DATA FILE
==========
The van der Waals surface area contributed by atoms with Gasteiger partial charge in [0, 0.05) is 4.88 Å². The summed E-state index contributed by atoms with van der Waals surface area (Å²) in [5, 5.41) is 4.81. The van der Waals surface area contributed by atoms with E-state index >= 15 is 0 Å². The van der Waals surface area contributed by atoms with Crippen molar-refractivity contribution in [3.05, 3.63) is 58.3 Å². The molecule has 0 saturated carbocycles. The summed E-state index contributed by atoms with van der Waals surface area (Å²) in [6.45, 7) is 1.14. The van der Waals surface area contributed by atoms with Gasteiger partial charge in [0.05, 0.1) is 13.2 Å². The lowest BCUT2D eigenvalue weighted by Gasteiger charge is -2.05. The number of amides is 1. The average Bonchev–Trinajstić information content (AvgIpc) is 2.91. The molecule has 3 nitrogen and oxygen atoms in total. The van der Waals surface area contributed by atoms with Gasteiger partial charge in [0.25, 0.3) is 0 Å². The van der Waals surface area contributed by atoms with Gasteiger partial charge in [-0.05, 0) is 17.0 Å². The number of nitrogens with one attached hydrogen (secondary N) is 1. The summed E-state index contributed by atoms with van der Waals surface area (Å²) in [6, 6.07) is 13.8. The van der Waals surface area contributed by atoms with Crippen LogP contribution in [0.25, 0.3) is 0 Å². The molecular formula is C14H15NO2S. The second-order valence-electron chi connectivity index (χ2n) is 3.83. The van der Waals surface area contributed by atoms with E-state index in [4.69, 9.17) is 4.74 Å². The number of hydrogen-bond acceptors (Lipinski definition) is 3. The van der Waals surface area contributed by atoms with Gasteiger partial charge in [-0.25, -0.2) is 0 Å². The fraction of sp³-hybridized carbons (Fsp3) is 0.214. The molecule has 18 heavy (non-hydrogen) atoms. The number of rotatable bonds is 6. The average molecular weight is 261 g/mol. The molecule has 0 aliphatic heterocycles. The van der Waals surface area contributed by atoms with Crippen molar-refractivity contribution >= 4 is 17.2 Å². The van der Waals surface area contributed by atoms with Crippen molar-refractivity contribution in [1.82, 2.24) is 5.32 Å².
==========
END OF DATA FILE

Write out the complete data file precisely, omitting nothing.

The van der Waals surface area contributed by atoms with Gasteiger partial charge in [0, 0.05) is 4.88 Å². The summed E-state index contributed by atoms with van der Waals surface area (Å²) in [5, 5.41) is 4.81. The van der Waals surface area contributed by atoms with E-state index >= 15 is 0 Å². The van der Waals surface area contributed by atoms with Crippen molar-refractivity contribution in [3.05, 3.63) is 58.3 Å². The molecule has 0 saturated carbocycles. The summed E-state index contributed by atoms with van der Waals surface area (Å²) in [6.45, 7) is 1.14. The van der Waals surface area contributed by atoms with Gasteiger partial charge in [0.05, 0.1) is 13.2 Å². The lowest BCUT2D eigenvalue weighted by Gasteiger charge is -2.05. The number of amides is 1. The average Bonchev–Trinajstić information content (AvgIpc) is 2.91. The molecule has 3 nitrogen and oxygen atoms in total. The van der Waals surface area contributed by atoms with Gasteiger partial charge in [0.25, 0.3) is 0 Å². The van der Waals surface area contributed by atoms with Gasteiger partial charge in [-0.05, 0) is 17.0 Å². The number of nitrogens with one attached hydrogen (secondary N) is 1. The summed E-state index contributed by atoms with van der Waals surface area (Å²) in [6, 6.07) is 13.8. The van der Waals surface area contributed by atoms with Crippen LogP contribution in [0.25, 0.3) is 0 Å². The molecular formula is C14H15NO2S. The second-order valence-electron chi connectivity index (χ2n) is 3.83. The van der Waals surface area contributed by atoms with E-state index in [4.69, 9.17) is 4.74 Å². The number of hydrogen-bond acceptors (Lipinski definition) is 3. The van der Waals surface area contributed by atoms with Gasteiger partial charge in [-0.25, -0.2) is 0 Å². The fraction of sp³-hybridized carbons (Fsp3) is 0.214. The molecule has 18 heavy (non-hydrogen) atoms. The number of rotatable bonds is 6. The average molecular weight is 261 g/mol. The molecule has 0 aliphatic heterocycles. The van der Waals surface area contributed by atoms with Crippen molar-refractivity contribution >= 4 is 17.2 Å². The van der Waals surface area contributed by atoms with Crippen molar-refractivity contribution in [1.82, 2.24) is 5.32 Å².